The volatility is too much. Unlike Russell Okung or Michael Saylor, I can’t convert everything into bitcoin—I still need to pay my mortgage in US dollars and it will take years for cryptocurrency to realize its ultimate potential.
Sure, I can get crypto loans or draw from cheap lines of credit on my properties, but I don’t want to add that much risk to my portfolio.
Taxes make a big difference
Until I got into real estate, I didn’t realize how much your taxes could change depending on your financial decisions and how you account for “things.” A decision that makes perfect sense for one person could make no sense for another, simply because of their income, circumstances, and applicable laws.
Even staking or rebalancing your portfolio can drastically change your overall portfolio results, simply from changes in the amount of taxes you owe or the value of the deductions you can take.
Does your country treat crypto transactions as taxable events? If so, do you know the tax consequences of buying, selling, and using bitcoin and altcoins? Can you deduct the losses from your taxes, saving you money?
How do you account for gas fees, swaps, and withdrawal fees? Staking rewards?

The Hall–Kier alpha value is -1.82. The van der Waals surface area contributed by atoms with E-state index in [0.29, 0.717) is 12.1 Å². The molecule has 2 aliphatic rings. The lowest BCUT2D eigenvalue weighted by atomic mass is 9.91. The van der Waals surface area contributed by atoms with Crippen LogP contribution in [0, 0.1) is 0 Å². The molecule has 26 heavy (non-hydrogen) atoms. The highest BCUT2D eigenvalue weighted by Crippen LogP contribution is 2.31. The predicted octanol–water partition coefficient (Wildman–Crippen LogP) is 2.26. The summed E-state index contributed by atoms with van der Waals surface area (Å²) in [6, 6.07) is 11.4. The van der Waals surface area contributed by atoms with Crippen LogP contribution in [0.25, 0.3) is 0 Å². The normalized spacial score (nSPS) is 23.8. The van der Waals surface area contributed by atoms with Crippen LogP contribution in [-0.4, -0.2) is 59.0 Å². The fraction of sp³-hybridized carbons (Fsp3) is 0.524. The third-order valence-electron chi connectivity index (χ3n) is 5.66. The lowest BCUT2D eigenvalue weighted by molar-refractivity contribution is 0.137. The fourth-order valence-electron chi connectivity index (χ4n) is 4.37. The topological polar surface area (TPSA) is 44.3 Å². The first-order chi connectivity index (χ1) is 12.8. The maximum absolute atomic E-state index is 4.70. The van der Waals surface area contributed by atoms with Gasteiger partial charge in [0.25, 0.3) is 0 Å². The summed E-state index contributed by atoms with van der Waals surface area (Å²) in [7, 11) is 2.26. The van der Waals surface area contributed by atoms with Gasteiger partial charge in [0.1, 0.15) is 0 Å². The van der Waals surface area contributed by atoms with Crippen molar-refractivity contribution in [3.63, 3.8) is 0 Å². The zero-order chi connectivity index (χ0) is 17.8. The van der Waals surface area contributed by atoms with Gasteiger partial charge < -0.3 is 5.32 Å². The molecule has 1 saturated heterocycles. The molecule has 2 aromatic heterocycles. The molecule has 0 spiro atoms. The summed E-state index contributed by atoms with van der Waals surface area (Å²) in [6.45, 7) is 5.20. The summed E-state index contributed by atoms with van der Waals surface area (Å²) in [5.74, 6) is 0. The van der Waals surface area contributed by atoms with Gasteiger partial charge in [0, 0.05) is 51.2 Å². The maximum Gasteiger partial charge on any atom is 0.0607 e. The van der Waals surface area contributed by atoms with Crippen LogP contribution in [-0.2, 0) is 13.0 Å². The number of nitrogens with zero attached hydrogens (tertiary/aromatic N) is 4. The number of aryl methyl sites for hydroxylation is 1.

What about dead altcoins—can you claim those as total losses without selling? And airdrops—how do you declare those? Do you even need to?
What about tax-loss harvesting? Do you have non-crypto assets with gains or losses to offset your crypto gains and losses? Does it even make sense to do that given your tax situation?
The list goes on.
Over the long run, small changes in your life or the tax code can change the costs and benefits of every decision you make.
I haven’t found any accountants knowledgeable enough about crypto to advise me, nor any good online tax preparation services for crypto. Hopefully, somebody will fill that gap soon.
Better yet if governments make sane, simple rules about how to account for cryptocurrencies, but I’m not HODLing my breath.
If you know anybody who can help, can you please tell me about them? Email firstname.lastname@example.org or comment below.
Stay tuned for part 2 with my ideal balance of bitcoin and altcoins. Sneak preview: I tilt a lot more strongly to the altcoins than you might expect.
Originally published on Voice.com.